A word of warning: be sure to chain your portable generator to a fixed object. There have been numerous reports of generator thefts recently. Gas cans too. Apparently, crooks ride around the neighborhood listening for running generators. They return at night to grab them from darkened homes
Lastly, if you're planning to run your generator by siphoning gasoline from your car, think again. Most modern cars have anti-siphon mechanisms in their tanks. If yours has such a device, the only way you're going to get gas out of it is by disconnecting the fuel line from the engine and using the motor's low pressure fuel pump to fill your Jerrycan. The procedure is not especially difficult but you have to have tools and some mechanical skill and know EXACTLY what you're doing. Luckily, there's an online resource called JustAnswer.com that may be able to help you. For a fee of between $13 and $20, a certified mechanic will consult and provide instructions on the procedure for your specific vehicle.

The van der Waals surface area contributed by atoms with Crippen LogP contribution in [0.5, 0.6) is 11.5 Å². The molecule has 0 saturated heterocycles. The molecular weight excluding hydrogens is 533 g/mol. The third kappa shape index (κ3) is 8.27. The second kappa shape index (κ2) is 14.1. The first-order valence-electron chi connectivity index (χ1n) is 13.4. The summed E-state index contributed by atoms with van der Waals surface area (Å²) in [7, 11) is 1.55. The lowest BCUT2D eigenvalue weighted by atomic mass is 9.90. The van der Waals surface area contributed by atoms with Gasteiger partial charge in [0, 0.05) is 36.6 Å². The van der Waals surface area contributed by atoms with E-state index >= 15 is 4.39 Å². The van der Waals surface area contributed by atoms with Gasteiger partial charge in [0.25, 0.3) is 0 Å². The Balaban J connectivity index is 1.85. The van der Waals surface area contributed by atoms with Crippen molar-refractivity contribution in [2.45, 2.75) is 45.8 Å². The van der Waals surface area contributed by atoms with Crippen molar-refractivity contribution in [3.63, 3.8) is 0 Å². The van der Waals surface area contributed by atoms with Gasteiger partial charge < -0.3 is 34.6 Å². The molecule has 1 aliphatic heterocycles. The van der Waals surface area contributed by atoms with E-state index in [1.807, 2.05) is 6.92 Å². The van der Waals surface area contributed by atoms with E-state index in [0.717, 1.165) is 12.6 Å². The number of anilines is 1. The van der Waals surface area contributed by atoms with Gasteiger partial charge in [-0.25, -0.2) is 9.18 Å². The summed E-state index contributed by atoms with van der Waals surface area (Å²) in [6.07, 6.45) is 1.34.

In a pinch, you can attach a heavy-duty inverter to your car battery. With the engine running, you can convert the car's 12 volt DC current to 110 volt AC power. Good units can deliver 1000 watts or more, enough to power your furnace for a few hours to keep the house from freezing up, or to run your refrigerator and keep your food from spoiling. Of course, you'll be burning plenty of gasoline (and creating pollution) by idling your engine for hours on end. But desperate times call for desperate measures. Tripp-Lite makes the best inverters but they're rather expensive. The Cobra unit pictured is also quite good for the price ($78) and has a built-in 5V USB charger.